Lee Omonim’s Song

On the way from Pyeongyang to the Chongsanri cooperative farm, Lee Hwa-il “omonim” (mother), as we fondly called our guide, sat in the front of our fifteen-passenger van, faced backwards to look at all of us, and sang a song that brought tears to her eyes.  This was her favorite song, she said; it gave her strength to get through the Arduous March, the period of time between 1995 to 2000, when the entire country of North Korea struggled to overcome the mass food shortage and economic crisis that resulted from the collapse of the socialist trading bloc.

“All we had to eat was corn so we made porridge and we all went to work,” she said.  “Even though the factories weren’t running and there was no electricity, we all thought, ‘Let’s at least stand guard at our posts.’  And at the end of the day, I would go home and had to feed the kids but didn’t have enough to eat.  So I gave all that we had to the children because they have to grow, and I would go to bed hungry, and it was so hard.  And I would sing this song to remind myself that one day we will overcome this struggle.  That’s how we all sacrificed and got through the Arduous March.”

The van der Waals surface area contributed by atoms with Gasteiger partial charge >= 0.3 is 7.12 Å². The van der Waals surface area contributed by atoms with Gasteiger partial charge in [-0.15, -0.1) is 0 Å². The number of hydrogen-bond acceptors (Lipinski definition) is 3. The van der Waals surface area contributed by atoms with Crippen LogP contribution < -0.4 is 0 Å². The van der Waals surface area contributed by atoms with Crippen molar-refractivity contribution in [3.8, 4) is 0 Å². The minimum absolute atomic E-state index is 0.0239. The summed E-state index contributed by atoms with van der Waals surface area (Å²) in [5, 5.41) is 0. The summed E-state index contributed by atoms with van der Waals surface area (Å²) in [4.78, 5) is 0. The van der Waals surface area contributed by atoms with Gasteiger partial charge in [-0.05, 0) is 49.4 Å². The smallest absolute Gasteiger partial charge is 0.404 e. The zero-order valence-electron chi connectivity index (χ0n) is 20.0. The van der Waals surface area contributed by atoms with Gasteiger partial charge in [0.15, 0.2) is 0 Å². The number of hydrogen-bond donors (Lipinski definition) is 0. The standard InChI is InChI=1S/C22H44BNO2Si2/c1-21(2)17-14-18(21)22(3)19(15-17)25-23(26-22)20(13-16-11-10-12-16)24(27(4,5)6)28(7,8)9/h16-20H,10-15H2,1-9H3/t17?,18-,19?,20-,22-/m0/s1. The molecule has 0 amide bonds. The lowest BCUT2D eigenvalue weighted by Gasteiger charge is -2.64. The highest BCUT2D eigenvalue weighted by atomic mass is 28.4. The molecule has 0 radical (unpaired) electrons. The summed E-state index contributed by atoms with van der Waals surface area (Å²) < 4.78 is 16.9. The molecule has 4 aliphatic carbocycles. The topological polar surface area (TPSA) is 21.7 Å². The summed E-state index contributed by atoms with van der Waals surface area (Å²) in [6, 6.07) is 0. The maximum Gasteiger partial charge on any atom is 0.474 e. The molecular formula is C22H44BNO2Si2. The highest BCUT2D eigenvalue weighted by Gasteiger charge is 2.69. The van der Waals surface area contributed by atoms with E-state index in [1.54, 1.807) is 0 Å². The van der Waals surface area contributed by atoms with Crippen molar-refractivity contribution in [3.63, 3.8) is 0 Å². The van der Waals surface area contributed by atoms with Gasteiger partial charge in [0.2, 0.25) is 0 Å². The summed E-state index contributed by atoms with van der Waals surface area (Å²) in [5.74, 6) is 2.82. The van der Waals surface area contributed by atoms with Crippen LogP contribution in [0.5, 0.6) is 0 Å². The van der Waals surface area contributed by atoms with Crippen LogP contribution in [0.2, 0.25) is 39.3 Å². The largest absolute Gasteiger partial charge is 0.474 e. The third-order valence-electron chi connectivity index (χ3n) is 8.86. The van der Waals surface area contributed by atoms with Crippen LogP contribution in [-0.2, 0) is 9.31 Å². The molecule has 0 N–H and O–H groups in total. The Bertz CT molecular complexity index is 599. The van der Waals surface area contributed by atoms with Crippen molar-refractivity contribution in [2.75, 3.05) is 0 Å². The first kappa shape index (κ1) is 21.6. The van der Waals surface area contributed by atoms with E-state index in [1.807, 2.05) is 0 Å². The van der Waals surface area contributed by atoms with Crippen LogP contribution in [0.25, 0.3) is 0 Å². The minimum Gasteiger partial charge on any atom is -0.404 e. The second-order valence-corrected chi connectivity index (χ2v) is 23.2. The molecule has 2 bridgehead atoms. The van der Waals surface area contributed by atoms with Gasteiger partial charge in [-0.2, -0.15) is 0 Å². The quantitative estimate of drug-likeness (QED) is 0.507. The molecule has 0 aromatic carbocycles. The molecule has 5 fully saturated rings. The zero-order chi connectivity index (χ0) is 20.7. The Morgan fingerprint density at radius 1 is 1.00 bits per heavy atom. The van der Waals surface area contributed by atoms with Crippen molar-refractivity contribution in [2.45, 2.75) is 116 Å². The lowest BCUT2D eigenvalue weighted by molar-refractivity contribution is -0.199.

The entire bus fell silent as we watched Lee omonim wipe her eyes with a handkerchief.  I realized at that moment that despite the impressive signs of economic progress we saw – the new Pyeongyang airport, the replacement of the iconic traffic controllers with modern traffic lights, factories running again and the computer automation of machine tools – the pain and hardship of the Arduous March were still recent history and fresh in everyone’s memory.

It was only fifteen years ago when the entire world predicted the collapse of North Korea’s regime.  Almost overnight, after the Soviet Union’s collapse, North Korea found itself alone in a world where global capital reigns.  With no cash to import oil and hit by a series of floods and droughts that destroyed multiple years of harvests, people turned to eating “alternative foods” – a mixture of wild grass and twigs with corn gruel, decocted out of sheer destitution – that destroyed their intestinal lining.  We heard heroic tales of people who took in and raised the children of their co-workers who had collapsed and died on the job out of exhaustion and hunger.